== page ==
BioMediTech Research Groups

Toxicology and Pharmacology

Group Leader: Associate Professor Dario Greco


About Us

GrecoLab is interested in studying the effects of various types of chemical exposure on biological systems, and their primary mechanism of action. While classical toxicology tries to associate intrinsic properties of the exposures with their biological outcomes, systems toxicology models the complex chem-bio interactions by considering also the molecular alterations happening in the exposed biological systems.

GrecoLab primarily focuses on modelling the effects of a new class of compounds, the engineered nanomaterials (ENMs), by interrogating multiple molecular districts of the exposed systems, using omics technologies. We then systematically integrate these layers of information with exposure outcomes and the intrinsic properties of the exposures. Advanced bioinformatics analysis is used to achieve two goals:

  1. infer the complex underlying molecular networks, relating intrinsic exposure properties and phenotypic effects, to define pathways of toxicity;
  2. find robust predictive integrated models that can help to predict the toxicity of the exposure.

GrecoLab also uses well established approaches in modern toxicology, namely the QSAR (quantitative structure-activity relationship) models, and the read across. In addition, chem-bio interactions are also modelled by novel approaches, where both the intrinsic signature and the biosignature of the exposures are considered. Further, the intrinsic and molecular signatures of the exposures are systematically exploited in two directions:

  • to explain mechanisms of human pathogenicity, explored in the frame of molecular epidemiology;
  • to predict novel therapeutic possibilities, in the field of precision and personalized medicine.

Systems toxicology approaches offer great promise to overcome the burden related to the very slow and laborious classical toxicology assessment and, at the same time, it opens unprecedented possibilities to design safer and more effective drugs, chemicals, and materials.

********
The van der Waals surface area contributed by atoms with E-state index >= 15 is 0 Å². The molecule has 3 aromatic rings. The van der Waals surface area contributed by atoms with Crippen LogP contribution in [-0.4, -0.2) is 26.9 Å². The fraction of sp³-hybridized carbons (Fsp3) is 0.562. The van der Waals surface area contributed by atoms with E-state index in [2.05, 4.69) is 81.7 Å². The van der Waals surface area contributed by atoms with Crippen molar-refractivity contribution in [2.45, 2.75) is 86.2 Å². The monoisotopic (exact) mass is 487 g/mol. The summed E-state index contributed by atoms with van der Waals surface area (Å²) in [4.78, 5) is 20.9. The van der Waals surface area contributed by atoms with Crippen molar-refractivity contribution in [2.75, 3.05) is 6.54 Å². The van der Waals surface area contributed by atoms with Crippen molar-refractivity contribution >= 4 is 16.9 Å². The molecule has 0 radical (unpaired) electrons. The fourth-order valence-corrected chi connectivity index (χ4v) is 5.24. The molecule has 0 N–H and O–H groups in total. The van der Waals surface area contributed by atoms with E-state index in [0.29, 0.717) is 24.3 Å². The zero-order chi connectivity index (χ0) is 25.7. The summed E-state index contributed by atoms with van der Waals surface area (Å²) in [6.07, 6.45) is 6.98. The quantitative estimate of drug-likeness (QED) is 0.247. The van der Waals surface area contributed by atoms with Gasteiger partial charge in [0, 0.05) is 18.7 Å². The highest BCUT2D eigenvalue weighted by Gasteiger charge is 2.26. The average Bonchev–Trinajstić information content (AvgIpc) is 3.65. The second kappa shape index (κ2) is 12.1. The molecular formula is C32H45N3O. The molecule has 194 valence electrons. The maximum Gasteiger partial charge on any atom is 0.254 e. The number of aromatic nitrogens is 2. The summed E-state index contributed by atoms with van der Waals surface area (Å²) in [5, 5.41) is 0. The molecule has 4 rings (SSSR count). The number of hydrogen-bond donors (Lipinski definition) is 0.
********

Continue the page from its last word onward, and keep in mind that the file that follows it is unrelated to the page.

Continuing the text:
GrecoLab has:

  • Developed the first systems toxicology based classifier to predict the effects of engineered nanomaterials based on a combination of intrinsic and mechanism of action properties.
  • Defined new hybrid approaches, based on omics data modelling and classical toxicology testing, to replace in vivo studies with in vitro assays to model the effects of engineered nanomaterials.
  • Established strategies of multi-omics data modelling to define adverse outcome pathways (AOP) of engineered nanomaterials (ENMs).
  • Developed the first biosignature-based read-across computational framework to link chemical exposures to human diseases.
  • Discovered new key epigenomic motifs as potential therapeutic targets of cancers.
  • Developed user-friendly software for omics data analysis and modelling to facilitate the integration of omics-derived evidence in chemical risk assessment.

Collaboration offer and requests

GrecoLab is immerged in a rich network of collaborations in Finland and abroad. Topics related to the focus areas of the group, such as systems toxicology, predictive pharmacology, (multi)-omics data analysis, integration and modelling, DNA microarray data generation, are positively considered for new collaborations.

Major Publications

  1. Kinaret P, et al. Network Analysis Reveals Similar Transcriptomic Responses to Intrinsic Properties of Carbon Nanomaterials in Vitro and in Vivo. ACS Nano. 2017 Apr 25;11(4):3786-3796. doi: 10.1021/acsnano.6b08650.
  2. Kinaret P, et al. Inhalation and Oropharyngeal Aspiration Exposure to Rod-Like Carbon Nanotubes Induce Similar Airway Inflammation and Biological Responses in Mouse Lungs. ACS Nano. 2017 Jan 24;11(1):291-303. doi: 10.1021/acsnano.6b05652.
  3. Rydman EM, et al. A Single Aspiration of Rod-like Carbon Nanotubes Induces Asbestos-like Pulmonary Inflammation Mediated in Part by the IL-1 Receptor. Toxicol Sci. 2015 Sep;147(1):140-55.
  4. Palomäki J, et al. A secretomics analysis reveals major differences in the macrophage responses towards different types of carbon nanotubes. Nanotoxicology. 2014 Oct 17:1-10.
  5. Rydman EM, et al. Inhalation of Rod-Like Carbon Nanotubes Causes Unconventional Allergic Airway Inflammation. Part Fibre Toxicol. 2014 Oct 16;11:48.
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